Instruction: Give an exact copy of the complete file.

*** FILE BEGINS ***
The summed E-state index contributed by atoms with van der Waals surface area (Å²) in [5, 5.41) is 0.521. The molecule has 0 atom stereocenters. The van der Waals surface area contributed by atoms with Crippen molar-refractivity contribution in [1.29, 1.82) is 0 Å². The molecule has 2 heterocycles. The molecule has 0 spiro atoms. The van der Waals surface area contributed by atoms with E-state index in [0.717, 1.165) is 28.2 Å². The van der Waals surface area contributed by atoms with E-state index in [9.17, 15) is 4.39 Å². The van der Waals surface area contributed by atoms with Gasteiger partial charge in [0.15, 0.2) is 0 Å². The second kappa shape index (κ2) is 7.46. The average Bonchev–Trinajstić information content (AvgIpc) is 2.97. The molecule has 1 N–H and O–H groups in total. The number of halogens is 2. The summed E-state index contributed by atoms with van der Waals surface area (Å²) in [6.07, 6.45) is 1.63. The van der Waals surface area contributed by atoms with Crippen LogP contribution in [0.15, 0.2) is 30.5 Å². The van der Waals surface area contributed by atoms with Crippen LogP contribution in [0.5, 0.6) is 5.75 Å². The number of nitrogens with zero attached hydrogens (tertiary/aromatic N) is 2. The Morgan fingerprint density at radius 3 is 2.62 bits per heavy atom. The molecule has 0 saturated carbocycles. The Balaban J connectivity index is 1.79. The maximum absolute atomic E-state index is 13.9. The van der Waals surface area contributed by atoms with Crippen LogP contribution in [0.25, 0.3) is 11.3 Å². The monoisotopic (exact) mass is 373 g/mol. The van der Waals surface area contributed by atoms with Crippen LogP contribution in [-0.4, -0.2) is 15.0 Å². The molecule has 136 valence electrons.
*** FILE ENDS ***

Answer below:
The summed E-state index contributed by atoms with van der Waals surface area (Å²) in [5, 5.41) is 0.521. The molecule has 0 atom stereocenters. The van der Waals surface area contributed by atoms with Crippen molar-refractivity contribution in [1.29, 1.82) is 0 Å². The molecule has 2 heterocycles. The molecule has 0 spiro atoms. The van der Waals surface area contributed by atoms with E-state index in [0.717, 1.165) is 28.2 Å². The van der Waals surface area contributed by atoms with E-state index in [9.17, 15) is 4.39 Å². The van der Waals surface area contributed by atoms with Gasteiger partial charge in [0.15, 0.2) is 0 Å². The second kappa shape index (κ2) is 7.46. The average Bonchev–Trinajstić information content (AvgIpc) is 2.97. The molecule has 1 N–H and O–H groups in total. The number of halogens is 2. The summed E-state index contributed by atoms with van der Waals surface area (Å²) in [6.07, 6.45) is 1.63. The van der Waals surface area contributed by atoms with Crippen LogP contribution in [0.15, 0.2) is 30.5 Å². The van der Waals surface area contributed by atoms with Crippen LogP contribution in [0.5, 0.6) is 5.75 Å². The number of nitrogens with zero attached hydrogens (tertiary/aromatic N) is 2. The Morgan fingerprint density at radius 3 is 2.62 bits per heavy atom. The molecule has 0 saturated carbocycles. The Balaban J connectivity index is 1.79. The maximum absolute atomic E-state index is 13.9. The van der Waals surface area contributed by atoms with Crippen LogP contribution in [0.25, 0.3) is 11.3 Å². The monoisotopic (exact) mass is 373 g/mol. The van der Waals surface area contributed by atoms with Crippen LogP contribution in [-0.4, -0.2) is 15.0 Å². The molecule has 136 valence electrons.